Think of this as a public service to the dance teachers out there.
I’ve seen it crop up in dance studio owner Facebook groups for as long as I’ve been a member of them. I’ve heard the frustrations and I’ve experienced them myself.
I’ll be honest and say that this article was written partly out of frustration, but mostly as a service to young dancers who are looking for work and want a foot in the door as a dance teacher. Anyone that knows me knows that I’m the biggest advocate for hiring youth – there are so many positives that younger generations bring to a team environment. So consider this a little advice from someone in the know who is on your side.
I’ll also be honest and say that I’ve thought about writing this article for years. The reason I didn’t is that by not addressing the problem it is actually easier to weed out the fluff and find the quality dance teachers I want.
But that’s not a really good way to go about life, is it? It’s actually kind of against my values.
I’m all about education, so here it is.
This goes out to all you dancers and dance teachers out there who are looking for work as a dance teacher at a studio.
Dance teaching is not the same as dancing, so please take a moment and reconsider how you apply for your next teaching role.
Follow the tips below and you might be surprised at how many interviews you’ll get!
Your future employer doesn’t care about your height, weight, eye or hair colour. This isn’t the Moulin Rouge, Universal Studios, or Carnival Cruise Lines. It’s a dance studio.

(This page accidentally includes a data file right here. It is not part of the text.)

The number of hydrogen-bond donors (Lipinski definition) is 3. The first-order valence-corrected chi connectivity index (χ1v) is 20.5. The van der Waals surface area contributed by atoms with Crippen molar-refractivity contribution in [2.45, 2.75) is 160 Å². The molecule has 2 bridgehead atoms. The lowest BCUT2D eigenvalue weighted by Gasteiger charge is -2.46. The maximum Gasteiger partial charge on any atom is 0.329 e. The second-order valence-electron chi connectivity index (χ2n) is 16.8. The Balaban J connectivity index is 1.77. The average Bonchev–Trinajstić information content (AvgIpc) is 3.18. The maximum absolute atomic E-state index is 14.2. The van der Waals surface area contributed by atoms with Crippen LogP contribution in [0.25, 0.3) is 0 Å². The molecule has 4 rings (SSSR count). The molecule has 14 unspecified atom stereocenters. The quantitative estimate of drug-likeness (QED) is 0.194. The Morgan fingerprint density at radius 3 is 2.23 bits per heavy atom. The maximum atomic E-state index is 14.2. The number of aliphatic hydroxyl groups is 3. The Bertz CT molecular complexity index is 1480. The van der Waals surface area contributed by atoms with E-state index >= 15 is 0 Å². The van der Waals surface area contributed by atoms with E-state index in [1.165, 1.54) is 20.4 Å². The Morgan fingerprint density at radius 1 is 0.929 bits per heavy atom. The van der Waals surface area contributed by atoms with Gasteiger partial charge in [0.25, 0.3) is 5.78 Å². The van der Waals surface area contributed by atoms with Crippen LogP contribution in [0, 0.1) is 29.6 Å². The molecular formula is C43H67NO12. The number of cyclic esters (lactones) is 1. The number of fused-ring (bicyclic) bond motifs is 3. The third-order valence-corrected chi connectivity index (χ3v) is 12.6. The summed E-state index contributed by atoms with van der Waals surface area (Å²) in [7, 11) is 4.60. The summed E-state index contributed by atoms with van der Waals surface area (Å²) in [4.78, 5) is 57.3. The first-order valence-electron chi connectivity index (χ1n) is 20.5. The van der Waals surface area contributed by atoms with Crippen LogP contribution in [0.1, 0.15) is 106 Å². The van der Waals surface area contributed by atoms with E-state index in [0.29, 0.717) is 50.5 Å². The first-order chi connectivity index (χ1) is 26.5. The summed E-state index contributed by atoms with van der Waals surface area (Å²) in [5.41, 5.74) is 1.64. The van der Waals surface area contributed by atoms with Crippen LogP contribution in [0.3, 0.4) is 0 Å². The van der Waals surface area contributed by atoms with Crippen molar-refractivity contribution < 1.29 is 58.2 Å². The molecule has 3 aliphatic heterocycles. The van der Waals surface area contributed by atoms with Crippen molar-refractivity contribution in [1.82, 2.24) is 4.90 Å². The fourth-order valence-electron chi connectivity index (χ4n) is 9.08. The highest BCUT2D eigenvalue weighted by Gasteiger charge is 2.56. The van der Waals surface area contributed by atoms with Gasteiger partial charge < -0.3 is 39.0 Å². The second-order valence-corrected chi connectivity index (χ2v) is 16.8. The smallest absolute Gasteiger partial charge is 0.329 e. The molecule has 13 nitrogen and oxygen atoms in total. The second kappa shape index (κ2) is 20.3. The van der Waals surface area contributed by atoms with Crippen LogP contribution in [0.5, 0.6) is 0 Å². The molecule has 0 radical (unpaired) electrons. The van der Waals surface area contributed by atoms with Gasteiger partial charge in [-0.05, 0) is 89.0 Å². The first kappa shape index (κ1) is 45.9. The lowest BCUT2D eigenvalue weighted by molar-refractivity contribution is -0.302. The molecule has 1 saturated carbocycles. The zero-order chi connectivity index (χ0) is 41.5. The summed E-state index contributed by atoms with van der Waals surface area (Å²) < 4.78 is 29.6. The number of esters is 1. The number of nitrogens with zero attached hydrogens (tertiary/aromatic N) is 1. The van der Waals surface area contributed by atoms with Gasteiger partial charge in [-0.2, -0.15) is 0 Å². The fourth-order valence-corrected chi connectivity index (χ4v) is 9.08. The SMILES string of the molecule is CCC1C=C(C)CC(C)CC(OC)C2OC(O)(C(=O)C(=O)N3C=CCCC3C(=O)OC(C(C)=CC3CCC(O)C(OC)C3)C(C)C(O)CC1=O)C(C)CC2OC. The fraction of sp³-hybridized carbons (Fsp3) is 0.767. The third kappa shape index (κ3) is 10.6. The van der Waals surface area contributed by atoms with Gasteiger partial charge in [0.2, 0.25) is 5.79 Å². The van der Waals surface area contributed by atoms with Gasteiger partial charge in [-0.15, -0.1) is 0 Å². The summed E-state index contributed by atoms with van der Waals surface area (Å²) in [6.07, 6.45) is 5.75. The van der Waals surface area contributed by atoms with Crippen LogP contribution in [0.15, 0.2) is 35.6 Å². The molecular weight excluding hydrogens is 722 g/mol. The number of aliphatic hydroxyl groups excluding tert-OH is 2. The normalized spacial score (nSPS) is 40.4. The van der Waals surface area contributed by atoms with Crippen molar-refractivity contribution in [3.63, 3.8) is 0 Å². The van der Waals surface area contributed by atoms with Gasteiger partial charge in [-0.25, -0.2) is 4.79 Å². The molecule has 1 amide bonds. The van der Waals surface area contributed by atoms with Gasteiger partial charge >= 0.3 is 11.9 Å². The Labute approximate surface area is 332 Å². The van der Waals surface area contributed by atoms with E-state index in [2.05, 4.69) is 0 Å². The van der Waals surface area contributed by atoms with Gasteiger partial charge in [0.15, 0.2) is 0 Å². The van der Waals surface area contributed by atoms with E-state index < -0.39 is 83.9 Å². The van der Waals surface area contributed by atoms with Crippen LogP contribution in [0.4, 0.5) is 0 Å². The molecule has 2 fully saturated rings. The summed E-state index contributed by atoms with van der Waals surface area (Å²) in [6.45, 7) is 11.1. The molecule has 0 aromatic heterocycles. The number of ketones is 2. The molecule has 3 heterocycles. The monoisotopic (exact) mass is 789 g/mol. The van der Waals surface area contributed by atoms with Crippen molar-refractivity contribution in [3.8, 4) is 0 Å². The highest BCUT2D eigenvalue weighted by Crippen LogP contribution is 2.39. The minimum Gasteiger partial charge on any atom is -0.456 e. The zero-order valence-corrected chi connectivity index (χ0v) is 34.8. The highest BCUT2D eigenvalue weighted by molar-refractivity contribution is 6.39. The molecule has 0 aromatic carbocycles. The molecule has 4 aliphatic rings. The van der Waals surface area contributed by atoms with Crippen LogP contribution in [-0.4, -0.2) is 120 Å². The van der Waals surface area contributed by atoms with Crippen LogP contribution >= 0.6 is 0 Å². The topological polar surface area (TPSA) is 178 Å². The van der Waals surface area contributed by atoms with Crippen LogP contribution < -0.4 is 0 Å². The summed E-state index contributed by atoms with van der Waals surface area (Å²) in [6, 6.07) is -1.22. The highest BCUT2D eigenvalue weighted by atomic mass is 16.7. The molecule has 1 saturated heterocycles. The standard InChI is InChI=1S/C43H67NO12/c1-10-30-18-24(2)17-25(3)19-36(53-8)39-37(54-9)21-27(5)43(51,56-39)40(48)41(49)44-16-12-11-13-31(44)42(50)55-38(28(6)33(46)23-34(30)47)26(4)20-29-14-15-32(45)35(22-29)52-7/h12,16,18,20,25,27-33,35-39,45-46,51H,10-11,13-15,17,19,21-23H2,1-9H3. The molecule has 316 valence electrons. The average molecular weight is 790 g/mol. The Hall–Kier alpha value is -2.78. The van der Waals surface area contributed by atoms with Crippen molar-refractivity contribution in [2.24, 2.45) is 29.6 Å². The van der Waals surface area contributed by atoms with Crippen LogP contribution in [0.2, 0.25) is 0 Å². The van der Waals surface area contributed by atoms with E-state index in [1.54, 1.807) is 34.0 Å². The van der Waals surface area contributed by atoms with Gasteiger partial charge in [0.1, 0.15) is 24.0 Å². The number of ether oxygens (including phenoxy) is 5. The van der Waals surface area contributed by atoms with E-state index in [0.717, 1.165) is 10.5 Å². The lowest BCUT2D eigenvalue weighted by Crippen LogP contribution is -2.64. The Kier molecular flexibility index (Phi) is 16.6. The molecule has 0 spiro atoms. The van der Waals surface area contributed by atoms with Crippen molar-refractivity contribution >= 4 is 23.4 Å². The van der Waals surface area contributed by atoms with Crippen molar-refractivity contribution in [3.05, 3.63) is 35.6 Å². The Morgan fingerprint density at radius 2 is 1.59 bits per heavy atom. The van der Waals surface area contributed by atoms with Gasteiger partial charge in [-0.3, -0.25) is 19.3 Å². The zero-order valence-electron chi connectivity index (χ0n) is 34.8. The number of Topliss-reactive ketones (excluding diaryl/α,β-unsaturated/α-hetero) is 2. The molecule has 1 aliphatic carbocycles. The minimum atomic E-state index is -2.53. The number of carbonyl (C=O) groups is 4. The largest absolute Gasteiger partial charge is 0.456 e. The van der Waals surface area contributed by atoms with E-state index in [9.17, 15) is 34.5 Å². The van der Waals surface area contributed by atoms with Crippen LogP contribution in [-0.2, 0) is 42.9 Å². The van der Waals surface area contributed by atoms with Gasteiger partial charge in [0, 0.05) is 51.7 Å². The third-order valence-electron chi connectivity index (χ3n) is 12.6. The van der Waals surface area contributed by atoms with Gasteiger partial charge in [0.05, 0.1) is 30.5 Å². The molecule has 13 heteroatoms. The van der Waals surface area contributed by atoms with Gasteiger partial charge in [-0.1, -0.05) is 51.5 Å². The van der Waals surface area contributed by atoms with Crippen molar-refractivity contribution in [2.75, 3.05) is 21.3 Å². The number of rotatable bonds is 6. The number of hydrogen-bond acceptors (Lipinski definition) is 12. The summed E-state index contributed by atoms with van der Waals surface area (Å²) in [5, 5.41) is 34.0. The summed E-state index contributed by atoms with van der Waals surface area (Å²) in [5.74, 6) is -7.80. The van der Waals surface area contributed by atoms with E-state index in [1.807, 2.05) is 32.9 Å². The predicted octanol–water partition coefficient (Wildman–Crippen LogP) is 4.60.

It’s time to stop using the same resume for everything. Create a separate resume specifically for your dance teaching. Make sure you avoid:
It sounds simple, but I’m sure other studio owners would agree, that these things happen all too often and reduce your chance of getting an interview. You wouldn’t apply for a position at a law firm with your headshots, and the same goes here.
You wouldn’t apply for a role as a writer at The Guardian with a resume that says, ‘I like to read heaps, and here are all the books I’ve read’, would you?… So why are you listing pages of dance gigs, workshops, events, and appearances?
Think smart – what type of position are you applying for? If you’re applying for a dance teaching role, your employer is likely not interested in sifting through pages of gigs and commercials.
While some studio owners are looking for teachers with more industry experience, this can be demonstrated by carefully selecting the best examples of your industry experience. No one wants to read a resume that’s 3 or 4 pages long, especially when it lists things that have little to no relevance to the actual role.